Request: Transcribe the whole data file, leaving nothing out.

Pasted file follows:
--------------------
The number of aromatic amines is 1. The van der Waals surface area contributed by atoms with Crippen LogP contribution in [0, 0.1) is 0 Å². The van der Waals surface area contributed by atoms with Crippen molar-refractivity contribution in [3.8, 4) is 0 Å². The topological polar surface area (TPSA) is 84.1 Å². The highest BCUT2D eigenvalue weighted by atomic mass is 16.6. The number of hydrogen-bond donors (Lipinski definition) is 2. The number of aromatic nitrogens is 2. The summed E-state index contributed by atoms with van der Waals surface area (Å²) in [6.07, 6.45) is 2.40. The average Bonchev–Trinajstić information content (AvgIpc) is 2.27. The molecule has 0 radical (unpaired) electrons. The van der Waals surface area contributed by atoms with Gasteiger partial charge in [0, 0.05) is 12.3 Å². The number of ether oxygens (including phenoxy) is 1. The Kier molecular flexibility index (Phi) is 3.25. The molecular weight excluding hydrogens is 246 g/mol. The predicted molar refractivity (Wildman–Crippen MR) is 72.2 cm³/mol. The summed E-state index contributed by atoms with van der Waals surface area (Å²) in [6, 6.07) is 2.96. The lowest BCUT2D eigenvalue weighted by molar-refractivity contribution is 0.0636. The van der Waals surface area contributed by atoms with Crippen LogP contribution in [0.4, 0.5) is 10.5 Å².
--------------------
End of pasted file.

The number of aromatic amines is 1. The van der Waals surface area contributed by atoms with Crippen LogP contribution in [0, 0.1) is 0 Å². The van der Waals surface area contributed by atoms with Crippen molar-refractivity contribution in [3.8, 4) is 0 Å². The topological polar surface area (TPSA) is 84.1 Å². The highest BCUT2D eigenvalue weighted by atomic mass is 16.6. The number of hydrogen-bond donors (Lipinski definition) is 2. The number of aromatic nitrogens is 2. The summed E-state index contributed by atoms with van der Waals surface area (Å²) in [6.07, 6.45) is 2.40. The average Bonchev–Trinajstić information content (AvgIpc) is 2.27. The molecule has 0 radical (unpaired) electrons. The van der Waals surface area contributed by atoms with Gasteiger partial charge in [0, 0.05) is 12.3 Å². The number of ether oxygens (including phenoxy) is 1. The Kier molecular flexibility index (Phi) is 3.25. The molecular weight excluding hydrogens is 246 g/mol. The predicted molar refractivity (Wildman–Crippen MR) is 72.2 cm³/mol. The summed E-state index contributed by atoms with van der Waals surface area (Å²) in [6, 6.07) is 2.96. The lowest BCUT2D eigenvalue weighted by molar-refractivity contribution is 0.0636. The van der Waals surface area contributed by atoms with Crippen LogP contribution in [0.4, 0.5) is 10.5 Å².